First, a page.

When Windows runs out of physical memory it creates a “swap file” on a hard drive to emulate additional memory. Normally this issue is transparent to the user. But what about the drive itself? To make sure it truly is a transparent issue, an SSD drive should be considered.

SSD drives are memory. They use no moving parts, unlike standard SATA drives. Not only does this mean no physical parts to break down, but it gives near instantaneous performance when loading or using swap space. More and more SSD drives are the norm for your data drive in both laptops and desktops.

Be careful when looking at lower-cost hardware. Make sure there’s an SSD with at least 1 TB of space included. You may need to explicitly point your temp and swap space in your Windows settings, but that’s a small task to complete to ensure you’ve got better performance.

Network considerations

Senturus recommendation: Use a hardwired connection when possible

One thing most people don’t think about is their network connection. Our phones, tablets and laptops have made us accustomed to having access anywhere, any time. However, when it comes to business productivity, the quality of that connection comes into play. Even with current Wi-Fi connections we’re never going to have the same throughput as we would with a hardwired network connection. But for standard tasks and applications, connectivity normally doesn’t raise an issue.

But what if you’re in Power BI Desktop, connected to a remote database via DirectQuery and attempt to return back a six million row table? Now we need to be aware of how fast, reliable and stable our network connection really is. If you’re going to be connecting to remote cloud or on-premise data sources, avoid a wireless connection when possible and use a hardwired network connection.

Desktop vs. laptop

The last question to address is, “should we be investing in desktops or laptops?” While the freedom of a laptop is compelling, it can make it challenging and cost-prohibitive to meet some of the specifications listed above. This is especially true with maximum memory capabilities, video cards and networking. Ultimately, to make the decision, your organization needs to weigh the cost of mobility over productivity.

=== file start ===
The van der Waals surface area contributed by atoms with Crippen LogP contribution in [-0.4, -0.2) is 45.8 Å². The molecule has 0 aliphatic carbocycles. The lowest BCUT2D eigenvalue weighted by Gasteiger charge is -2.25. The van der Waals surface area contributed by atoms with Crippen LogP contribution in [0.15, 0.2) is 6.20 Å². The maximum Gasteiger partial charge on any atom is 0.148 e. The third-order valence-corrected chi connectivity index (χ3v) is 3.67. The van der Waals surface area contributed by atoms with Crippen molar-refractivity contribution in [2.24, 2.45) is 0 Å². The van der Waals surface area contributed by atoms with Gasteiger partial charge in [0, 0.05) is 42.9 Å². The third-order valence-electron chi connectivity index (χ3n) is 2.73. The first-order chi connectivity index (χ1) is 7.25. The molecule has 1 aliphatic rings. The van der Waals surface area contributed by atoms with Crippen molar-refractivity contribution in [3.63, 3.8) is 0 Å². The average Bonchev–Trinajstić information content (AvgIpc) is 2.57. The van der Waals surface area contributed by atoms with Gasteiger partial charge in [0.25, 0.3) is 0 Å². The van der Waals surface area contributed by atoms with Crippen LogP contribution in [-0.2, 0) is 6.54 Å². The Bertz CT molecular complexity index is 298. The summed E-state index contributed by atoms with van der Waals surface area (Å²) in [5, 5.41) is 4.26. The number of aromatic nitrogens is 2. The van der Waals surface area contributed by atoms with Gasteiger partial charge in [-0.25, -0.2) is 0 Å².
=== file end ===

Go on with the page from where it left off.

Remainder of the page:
In most situations, a desktop computer with the specs we’ve covered is going to be easier to procure and cost less. Of course, this choice eliminates portability and the ability to work remotely.

Power BI Desktop can always be installed on a desktop machine and then connected to from a remote location using the remote desktop service. This is one way to have the best of both worlds. A lower cost, higher power desktop for the primary installation, then a more frugal laptop for remote connections and working. If you choose to go this route, do keep video resolution in mind. You will still need to be able to replicate that minimum recommended of 1920 x 1080 when connecting remotely.

Ignore Microsoft minimum requirements for Power BI Desktop

Microsoft’s minimum requirements are so bare bones, they are impractical for productive use of Power BI Desktop. They are enough to start the engine, but not to put the car in drive and get anywhere. The point of Power BI Desktop is to be productive and get places with your analytics, right? Our minimum recommendations will put you in the driver’s seat with Power BI Desktop, giving you enough power to leverage the visualization and data analytics that make Power BI one of the best tools in the biz.

System configuration can make a significant difference in the user experience, one of the biggest contributors to the success of any BI environment. When Power BI performs well, providing agility and accessibility, users will embrace it and productivity will improve.

If you’d like to discuss Power BI Desktop configurations further or have questions about how to optimize Power BI performance, get in touch with us. We are happy to work with you and your IT group to ensure you’ve got the optimal solution that meets your needs.